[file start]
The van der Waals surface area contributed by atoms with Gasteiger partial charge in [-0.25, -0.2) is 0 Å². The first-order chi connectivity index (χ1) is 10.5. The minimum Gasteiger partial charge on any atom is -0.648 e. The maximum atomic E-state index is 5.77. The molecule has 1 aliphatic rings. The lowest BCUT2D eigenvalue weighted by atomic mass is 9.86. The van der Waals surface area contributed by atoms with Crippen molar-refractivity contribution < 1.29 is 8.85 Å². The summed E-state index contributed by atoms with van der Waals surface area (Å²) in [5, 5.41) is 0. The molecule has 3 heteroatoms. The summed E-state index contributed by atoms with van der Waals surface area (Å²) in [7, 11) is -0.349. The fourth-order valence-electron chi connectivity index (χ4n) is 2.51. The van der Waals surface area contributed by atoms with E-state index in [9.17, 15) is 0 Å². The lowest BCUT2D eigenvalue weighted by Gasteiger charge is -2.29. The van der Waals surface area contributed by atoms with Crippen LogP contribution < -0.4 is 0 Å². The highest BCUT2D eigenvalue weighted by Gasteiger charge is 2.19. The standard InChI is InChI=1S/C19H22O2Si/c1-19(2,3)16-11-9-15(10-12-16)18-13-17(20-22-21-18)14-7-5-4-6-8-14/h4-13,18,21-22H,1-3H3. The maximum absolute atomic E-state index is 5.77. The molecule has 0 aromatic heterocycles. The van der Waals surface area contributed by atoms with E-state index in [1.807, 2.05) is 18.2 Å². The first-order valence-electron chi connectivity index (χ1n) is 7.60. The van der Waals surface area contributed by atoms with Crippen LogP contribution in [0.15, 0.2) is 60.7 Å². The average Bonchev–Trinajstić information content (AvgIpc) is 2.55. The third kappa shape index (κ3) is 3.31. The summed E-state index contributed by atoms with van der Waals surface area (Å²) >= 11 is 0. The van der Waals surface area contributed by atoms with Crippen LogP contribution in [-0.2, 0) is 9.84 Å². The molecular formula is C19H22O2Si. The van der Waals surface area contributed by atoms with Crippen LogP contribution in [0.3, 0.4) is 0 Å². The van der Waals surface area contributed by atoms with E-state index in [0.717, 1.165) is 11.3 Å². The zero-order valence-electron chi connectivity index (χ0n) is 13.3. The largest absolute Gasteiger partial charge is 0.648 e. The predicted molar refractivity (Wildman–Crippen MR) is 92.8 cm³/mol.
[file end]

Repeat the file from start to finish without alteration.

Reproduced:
The van der Waals surface area contributed by atoms with Gasteiger partial charge in [-0.25, -0.2) is 0 Å². The first-order chi connectivity index (χ1) is 10.5. The minimum Gasteiger partial charge on any atom is -0.648 e. The maximum atomic E-state index is 5.77. The molecule has 1 aliphatic rings. The lowest BCUT2D eigenvalue weighted by atomic mass is 9.86. The van der Waals surface area contributed by atoms with Crippen molar-refractivity contribution < 1.29 is 8.85 Å². The summed E-state index contributed by atoms with van der Waals surface area (Å²) in [5, 5.41) is 0. The molecule has 3 heteroatoms. The summed E-state index contributed by atoms with van der Waals surface area (Å²) in [7, 11) is -0.349. The fourth-order valence-electron chi connectivity index (χ4n) is 2.51. The van der Waals surface area contributed by atoms with E-state index in [9.17, 15) is 0 Å². The lowest BCUT2D eigenvalue weighted by Gasteiger charge is -2.29. The van der Waals surface area contributed by atoms with Crippen LogP contribution < -0.4 is 0 Å². The highest BCUT2D eigenvalue weighted by Gasteiger charge is 2.19. The standard InChI is InChI=1S/C19H22O2Si/c1-19(2,3)16-11-9-15(10-12-16)18-13-17(20-22-21-18)14-7-5-4-6-8-14/h4-13,18,21-22H,1-3H3. The maximum absolute atomic E-state index is 5.77. The molecule has 0 aromatic heterocycles. The van der Waals surface area contributed by atoms with E-state index in [1.807, 2.05) is 18.2 Å². The first-order valence-electron chi connectivity index (χ1n) is 7.60. The van der Waals surface area contributed by atoms with Crippen LogP contribution in [0.15, 0.2) is 60.7 Å². The average Bonchev–Trinajstić information content (AvgIpc) is 2.55. The third kappa shape index (κ3) is 3.31. The summed E-state index contributed by atoms with van der Waals surface area (Å²) >= 11 is 0. The van der Waals surface area contributed by atoms with Crippen LogP contribution in [-0.2, 0) is 9.84 Å². The molecular formula is C19H22O2Si. The van der Waals surface area contributed by atoms with Crippen LogP contribution in [0.3, 0.4) is 0 Å². The van der Waals surface area contributed by atoms with E-state index in [0.717, 1.165) is 11.3 Å². The zero-order valence-electron chi connectivity index (χ0n) is 13.3. The largest absolute Gasteiger partial charge is 0.648 e. The predicted molar refractivity (Wildman–Crippen MR) is 92.8 cm³/mol.